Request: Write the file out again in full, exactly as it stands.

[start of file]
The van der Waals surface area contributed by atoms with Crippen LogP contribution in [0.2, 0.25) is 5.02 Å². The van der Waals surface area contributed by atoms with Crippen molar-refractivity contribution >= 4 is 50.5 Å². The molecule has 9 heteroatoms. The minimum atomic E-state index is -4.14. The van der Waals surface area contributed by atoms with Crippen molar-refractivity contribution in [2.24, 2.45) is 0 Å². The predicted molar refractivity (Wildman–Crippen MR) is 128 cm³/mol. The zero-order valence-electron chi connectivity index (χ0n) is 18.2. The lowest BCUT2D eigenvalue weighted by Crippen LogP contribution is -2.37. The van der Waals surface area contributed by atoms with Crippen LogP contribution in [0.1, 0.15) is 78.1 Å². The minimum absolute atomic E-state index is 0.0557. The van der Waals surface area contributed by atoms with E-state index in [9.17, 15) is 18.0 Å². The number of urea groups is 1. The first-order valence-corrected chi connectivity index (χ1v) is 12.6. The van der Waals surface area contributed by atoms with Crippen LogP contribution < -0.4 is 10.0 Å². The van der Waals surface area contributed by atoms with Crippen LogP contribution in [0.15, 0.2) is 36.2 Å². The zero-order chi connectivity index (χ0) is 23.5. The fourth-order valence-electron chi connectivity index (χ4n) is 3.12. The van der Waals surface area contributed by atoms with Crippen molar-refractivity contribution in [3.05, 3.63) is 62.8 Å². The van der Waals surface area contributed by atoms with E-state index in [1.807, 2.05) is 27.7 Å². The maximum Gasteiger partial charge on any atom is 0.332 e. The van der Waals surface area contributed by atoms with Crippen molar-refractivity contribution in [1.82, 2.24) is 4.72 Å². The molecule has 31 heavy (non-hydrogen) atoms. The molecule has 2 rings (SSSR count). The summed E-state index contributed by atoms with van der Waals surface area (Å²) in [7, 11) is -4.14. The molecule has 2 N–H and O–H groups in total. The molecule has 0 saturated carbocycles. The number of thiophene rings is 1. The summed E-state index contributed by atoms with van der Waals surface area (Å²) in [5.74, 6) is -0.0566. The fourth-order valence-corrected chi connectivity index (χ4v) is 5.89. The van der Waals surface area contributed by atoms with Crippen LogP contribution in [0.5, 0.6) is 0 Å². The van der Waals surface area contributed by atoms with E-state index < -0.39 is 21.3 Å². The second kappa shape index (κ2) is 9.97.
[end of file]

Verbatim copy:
The van der Waals surface area contributed by atoms with Crippen LogP contribution in [0.2, 0.25) is 5.02 Å². The van der Waals surface area contributed by atoms with Crippen molar-refractivity contribution >= 4 is 50.5 Å². The molecule has 9 heteroatoms. The minimum atomic E-state index is -4.14. The van der Waals surface area contributed by atoms with Crippen molar-refractivity contribution in [2.24, 2.45) is 0 Å². The predicted molar refractivity (Wildman–Crippen MR) is 128 cm³/mol. The zero-order valence-electron chi connectivity index (χ0n) is 18.2. The lowest BCUT2D eigenvalue weighted by Crippen LogP contribution is -2.37. The van der Waals surface area contributed by atoms with Crippen LogP contribution in [0.1, 0.15) is 78.1 Å². The minimum absolute atomic E-state index is 0.0557. The van der Waals surface area contributed by atoms with E-state index in [9.17, 15) is 18.0 Å². The number of urea groups is 1. The first-order valence-corrected chi connectivity index (χ1v) is 12.6. The van der Waals surface area contributed by atoms with Crippen LogP contribution < -0.4 is 10.0 Å². The van der Waals surface area contributed by atoms with Crippen LogP contribution in [0.15, 0.2) is 36.2 Å². The zero-order chi connectivity index (χ0) is 23.5. The fourth-order valence-electron chi connectivity index (χ4n) is 3.12. The van der Waals surface area contributed by atoms with Crippen molar-refractivity contribution in [3.05, 3.63) is 62.8 Å². The van der Waals surface area contributed by atoms with E-state index in [1.807, 2.05) is 27.7 Å². The maximum Gasteiger partial charge on any atom is 0.332 e. The van der Waals surface area contributed by atoms with Crippen molar-refractivity contribution in [1.82, 2.24) is 4.72 Å². The molecule has 31 heavy (non-hydrogen) atoms. The molecule has 2 rings (SSSR count). The summed E-state index contributed by atoms with van der Waals surface area (Å²) in [7, 11) is -4.14. The molecule has 2 N–H and O–H groups in total. The molecule has 0 saturated carbocycles. The number of thiophene rings is 1. The summed E-state index contributed by atoms with van der Waals surface area (Å²) in [5.74, 6) is -0.0566. The fourth-order valence-corrected chi connectivity index (χ4v) is 5.89. The van der Waals surface area contributed by atoms with Crippen LogP contribution in [0.5, 0.6) is 0 Å². The van der Waals surface area contributed by atoms with E-state index < -0.39 is 21.3 Å². The second kappa shape index (κ2) is 9.97.